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Valve Microphones - VM-212, Design and Construction


I was approached by Martin Turner (Wishbone Ash), and asked if I had a secondhand AKG C12 for sale. At the time, I did not. I explained the scarcity of such microphones, together with the price tag that was being asked for them.

The AKG C12VR was considered as an alternative, but rejected on the basis of the microphone sounding somewhat different to an original AKG C12. Basically this was due to design differences i.e. The AKG C12VR uses a totally different circuit design, to the original AKG C12. Both for the microphone and, "Importantly" in the case of the AKG C12, the power supply.

I considered the idea of building a "Custom" model, based around my "Missing Link" VM-951 design. Modifying the appropriate parts/design as required. Used together with the associated "Missing Link" VP-120/6-RV "Replacement" power supply, I could offer a microphone, that would meet my clients requirements. The microphone design would use very slightly different value components to that of the original AKG C12, to stay clear of any copyright problems. The main difference, being the use of a "Larger" out-put matching transformer (See later). This would offer greater "Headroom", especially at LF, whilst still retaining that AKG C12 sound.

After careful consideration by my client, the go-ahead to build, was given ....this was back in 2002.


The electronics of the VM-212 is built on the "Standard" VM series PCB, part M10-01, designed back in 1996. The design allows for variations in impedance converter/pre-amp formats, to be incorporated onto the same "Standard" PCB. Thus catering for the design difference's between the VM-951 and the VM-212. A few "Designated" cuts are required on some of the PCB tracks. The capsule coupling capacitor, is wired directly between the capsule and the grid of the valve. Keeping stray capacitance down to a minimum and therefore, helping to maintain audio clarity and transit response. 

  PCB type M10-01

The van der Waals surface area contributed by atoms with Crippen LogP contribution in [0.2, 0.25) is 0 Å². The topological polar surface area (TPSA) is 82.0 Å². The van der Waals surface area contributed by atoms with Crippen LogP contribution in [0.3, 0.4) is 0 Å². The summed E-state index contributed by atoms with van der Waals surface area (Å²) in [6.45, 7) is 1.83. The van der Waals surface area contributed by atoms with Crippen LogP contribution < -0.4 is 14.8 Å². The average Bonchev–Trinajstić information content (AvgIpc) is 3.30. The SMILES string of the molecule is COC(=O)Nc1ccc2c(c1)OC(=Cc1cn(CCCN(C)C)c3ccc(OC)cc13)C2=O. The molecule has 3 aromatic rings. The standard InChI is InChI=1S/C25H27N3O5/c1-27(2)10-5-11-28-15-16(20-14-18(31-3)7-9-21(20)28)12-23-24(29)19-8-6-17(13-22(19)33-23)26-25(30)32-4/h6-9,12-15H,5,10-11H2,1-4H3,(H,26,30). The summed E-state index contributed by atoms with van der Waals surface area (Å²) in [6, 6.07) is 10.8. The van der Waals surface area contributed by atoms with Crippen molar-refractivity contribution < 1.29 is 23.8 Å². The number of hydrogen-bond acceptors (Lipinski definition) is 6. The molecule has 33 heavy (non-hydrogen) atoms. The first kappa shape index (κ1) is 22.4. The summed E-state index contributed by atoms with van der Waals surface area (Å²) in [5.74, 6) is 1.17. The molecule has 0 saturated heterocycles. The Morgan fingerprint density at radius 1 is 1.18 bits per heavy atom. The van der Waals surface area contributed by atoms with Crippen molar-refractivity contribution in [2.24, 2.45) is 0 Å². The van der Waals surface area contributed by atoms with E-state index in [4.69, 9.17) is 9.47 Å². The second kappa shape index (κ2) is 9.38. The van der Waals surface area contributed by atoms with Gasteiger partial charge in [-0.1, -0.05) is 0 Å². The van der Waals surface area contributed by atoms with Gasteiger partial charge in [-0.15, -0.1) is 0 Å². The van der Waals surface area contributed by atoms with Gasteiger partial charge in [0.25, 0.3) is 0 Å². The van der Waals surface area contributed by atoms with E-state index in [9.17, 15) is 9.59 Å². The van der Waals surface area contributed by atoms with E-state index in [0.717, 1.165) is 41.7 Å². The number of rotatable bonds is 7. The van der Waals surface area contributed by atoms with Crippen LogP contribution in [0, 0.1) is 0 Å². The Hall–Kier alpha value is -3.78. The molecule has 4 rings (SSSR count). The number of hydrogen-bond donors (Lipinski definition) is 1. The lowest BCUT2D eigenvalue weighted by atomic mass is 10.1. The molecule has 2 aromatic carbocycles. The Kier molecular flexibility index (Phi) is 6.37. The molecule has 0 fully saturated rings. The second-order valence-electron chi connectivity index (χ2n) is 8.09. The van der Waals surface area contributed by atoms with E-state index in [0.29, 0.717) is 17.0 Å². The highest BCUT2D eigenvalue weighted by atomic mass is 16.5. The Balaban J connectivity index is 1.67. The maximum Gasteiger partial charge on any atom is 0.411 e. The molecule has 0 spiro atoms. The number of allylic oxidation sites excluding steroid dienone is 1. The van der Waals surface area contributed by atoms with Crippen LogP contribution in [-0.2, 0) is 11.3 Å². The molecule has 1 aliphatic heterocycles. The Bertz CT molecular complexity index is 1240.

The internal assembly, including the base and connector of the microphone, is coupled together via strong, yet not brittle, ABS type moldings. The lower molding, shown on the left in the picture, holds the custom "Sowter" out-put matching transformer in place against the base of the microphone. Also being the lower half of the PCB mount. The upper molding, shown on the right in the picture, carries the capsule and valve socket. Also being the upper half of the PCB mount. This arrangement, is the same as that employed in the VM-951 microphone.

  Output transformer and capsule mount ABS moldings

The housing tube, of the VM-212, is the same as that used on the VM-951. Machined "On-site" from a single piece of medium gauge Brass tube. Thus making the microphone solid, without being unduly "Heavy". The most difficult area to machine, being the two "Cut-outs" for the mesh. Apart from the electrical screening properties of brass, the material was also chosen  for it's suitability of being electro-plated or powder paint coated, during later stages in manufacture.

  "Cut-outs" for the mesh, in top of housing tube

The finished casework of the very first VM-212, is shown complete with mesh and cable connector, less electronics, and is now ready for the powder paint coating. One of the many important aspects to consider, is to insure that the mesh makes good electrical contact with the housing tube i.e. earth/screen of the microphone. Failure to do so will cause future problems with hum etc. To help guarantee a "Long Term" solution to this problem, the mesh is earthed via two "Different" methods, alas without creating any earth loops.

  Ready for the powder paint coating

For reasons of production costs/convenience, successive models of the "Missing Link" VM-212 type microphone, use the same machined base connector as that of the VM-951 model. The output matching transformer used on the VM-212, shown in the picture, is considerably larger than that found in the later models of the AKG C12 i.e. Transformer type 14/1. However, earlier AKG C12's used a transformer of similar dimensions to the one used in the VM-212 i.e. Transformer type V2148..

  Output matching transformer and base/connector

My "Sincere Thanks" go to the following companies, for their time and attention to detail, during the manufacture of the respective components.

Norwich Plastics (Norfolk, Gt. Britain) - ABS Mouldings
One Way Circuits (Norfolk, Gt. Britain) - Printed Circuit Board
Sowter Transformers (Sufolk, Gt. Britain) - Matching Transformer
Spray UK 2000 (Leicestershire, Gt. Britain) - Powder Paint Finish
Yellow Metal Racing (Norfolk, Gt. Britain) - Base Assembly

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